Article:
There are more troubling pests, but their occurrence in indoor citrus is rare. The Asian leaf miner is a small creature that burrows into the undersides of leaves, making them twisted and deformed. Oil spray will kill miners but you will also want to remove and (preferably) burn infected leaves. Aphids can occasionally infest citrus. They cluster near new growth and suck plant juices—particularly from emerging leaves and stems. Again, an oil spray or wash will usually control these pests.
Unusual Citrus Varieties That Thrive Indoors
Calamondin Fortunella japonica—The plants have wide, lush leaves and bright orange fruit that resemble small tangerines, though they remain sour.
Kaffir lime Citrus hystrix—A lime-type tree, Kaffir lime has the added bonus of having delicious leaves used in cooking Southeast Asian dishes.
Limequat Citrus aurantiifolia x Fortunella crassifolia—This plant is a cross between a Key lime and a kumquat. The fruit is about the size of an egg and a beautiful clear yellow. These plants also are relatively cold-hardy, able to stand temperatures in the mid-20s F. without damage.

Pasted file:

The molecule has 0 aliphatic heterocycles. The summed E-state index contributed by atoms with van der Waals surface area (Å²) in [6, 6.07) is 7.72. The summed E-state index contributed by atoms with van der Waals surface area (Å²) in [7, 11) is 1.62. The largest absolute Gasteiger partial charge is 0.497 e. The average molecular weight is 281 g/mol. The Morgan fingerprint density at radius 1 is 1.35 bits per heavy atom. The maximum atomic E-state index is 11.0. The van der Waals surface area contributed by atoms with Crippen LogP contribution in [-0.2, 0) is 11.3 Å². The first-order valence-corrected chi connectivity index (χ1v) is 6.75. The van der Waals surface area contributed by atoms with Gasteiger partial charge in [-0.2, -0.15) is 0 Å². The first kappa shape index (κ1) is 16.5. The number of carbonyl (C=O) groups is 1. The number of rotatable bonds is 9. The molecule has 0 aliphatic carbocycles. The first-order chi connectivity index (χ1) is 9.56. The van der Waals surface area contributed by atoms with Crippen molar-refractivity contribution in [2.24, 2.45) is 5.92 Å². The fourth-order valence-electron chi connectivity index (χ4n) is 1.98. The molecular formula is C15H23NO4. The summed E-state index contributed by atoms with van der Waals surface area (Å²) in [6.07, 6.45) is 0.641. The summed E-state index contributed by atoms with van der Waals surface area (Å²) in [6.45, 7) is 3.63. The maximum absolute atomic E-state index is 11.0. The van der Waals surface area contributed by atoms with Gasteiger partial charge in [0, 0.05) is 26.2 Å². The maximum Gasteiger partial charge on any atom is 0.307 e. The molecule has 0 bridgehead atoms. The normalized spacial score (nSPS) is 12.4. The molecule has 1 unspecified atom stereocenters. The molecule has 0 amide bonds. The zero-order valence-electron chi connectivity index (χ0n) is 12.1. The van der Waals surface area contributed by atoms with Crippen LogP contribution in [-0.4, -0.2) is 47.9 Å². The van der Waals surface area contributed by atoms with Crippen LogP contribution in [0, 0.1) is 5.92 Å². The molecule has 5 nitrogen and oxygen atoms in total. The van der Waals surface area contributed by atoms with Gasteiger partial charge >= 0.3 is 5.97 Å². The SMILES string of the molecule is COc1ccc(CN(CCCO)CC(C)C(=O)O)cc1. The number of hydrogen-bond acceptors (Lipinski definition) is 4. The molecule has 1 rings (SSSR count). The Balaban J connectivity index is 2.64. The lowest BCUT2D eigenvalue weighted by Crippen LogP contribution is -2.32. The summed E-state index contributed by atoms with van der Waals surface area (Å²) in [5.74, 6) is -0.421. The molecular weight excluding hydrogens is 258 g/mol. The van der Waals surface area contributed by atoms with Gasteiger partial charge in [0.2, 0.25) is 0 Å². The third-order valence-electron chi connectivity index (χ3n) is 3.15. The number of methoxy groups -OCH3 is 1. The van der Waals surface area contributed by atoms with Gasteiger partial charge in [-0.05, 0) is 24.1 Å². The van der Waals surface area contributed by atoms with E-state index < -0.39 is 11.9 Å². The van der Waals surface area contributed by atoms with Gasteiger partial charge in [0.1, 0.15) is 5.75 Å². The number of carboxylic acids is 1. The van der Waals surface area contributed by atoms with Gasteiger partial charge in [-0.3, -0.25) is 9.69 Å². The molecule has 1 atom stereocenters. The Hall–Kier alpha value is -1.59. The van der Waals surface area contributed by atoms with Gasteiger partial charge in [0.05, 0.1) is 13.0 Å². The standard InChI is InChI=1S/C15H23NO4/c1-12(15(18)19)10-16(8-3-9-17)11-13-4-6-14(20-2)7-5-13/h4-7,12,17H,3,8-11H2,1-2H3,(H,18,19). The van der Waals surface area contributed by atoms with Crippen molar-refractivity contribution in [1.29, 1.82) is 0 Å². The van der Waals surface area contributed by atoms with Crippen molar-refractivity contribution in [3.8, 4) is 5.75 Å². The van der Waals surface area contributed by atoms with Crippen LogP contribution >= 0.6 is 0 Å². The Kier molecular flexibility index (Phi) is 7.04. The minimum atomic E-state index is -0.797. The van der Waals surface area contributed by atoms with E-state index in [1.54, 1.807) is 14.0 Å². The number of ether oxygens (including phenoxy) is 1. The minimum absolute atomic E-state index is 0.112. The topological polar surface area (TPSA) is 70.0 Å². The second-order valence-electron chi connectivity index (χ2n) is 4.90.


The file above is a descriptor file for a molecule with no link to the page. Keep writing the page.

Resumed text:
Mandarin orange Citrus reticulata 'Blanco'—This "orange" isn't really an orange at all but a mandarin. Like other mandarins it requires far less heat to ripen than true oranges, and the fruit on a Mandarin orange is deliciously sweet.
Meiwa kumquat Fortunella crassifolia—Much different from the oblong and tart kumquats commonly found at the market, Meiwa kumquats are round and sweet, perfect for fresh eating.
Meyer lemon Citrus meyeri—This lemon is perfectly suited for container culture and will bear heavily with a minimum of effort on your part. The lemons are deep yellow with a good flavor, though a little sweet.
Oroblanco grapefruit Citrus paradisi x C. maxima—Though not particularly sweet, grapefruit does require lots of heat to ripen. Oroblanco is a cross between a grapefruit and a pomelo, which doesn't require as much heat to become sweet.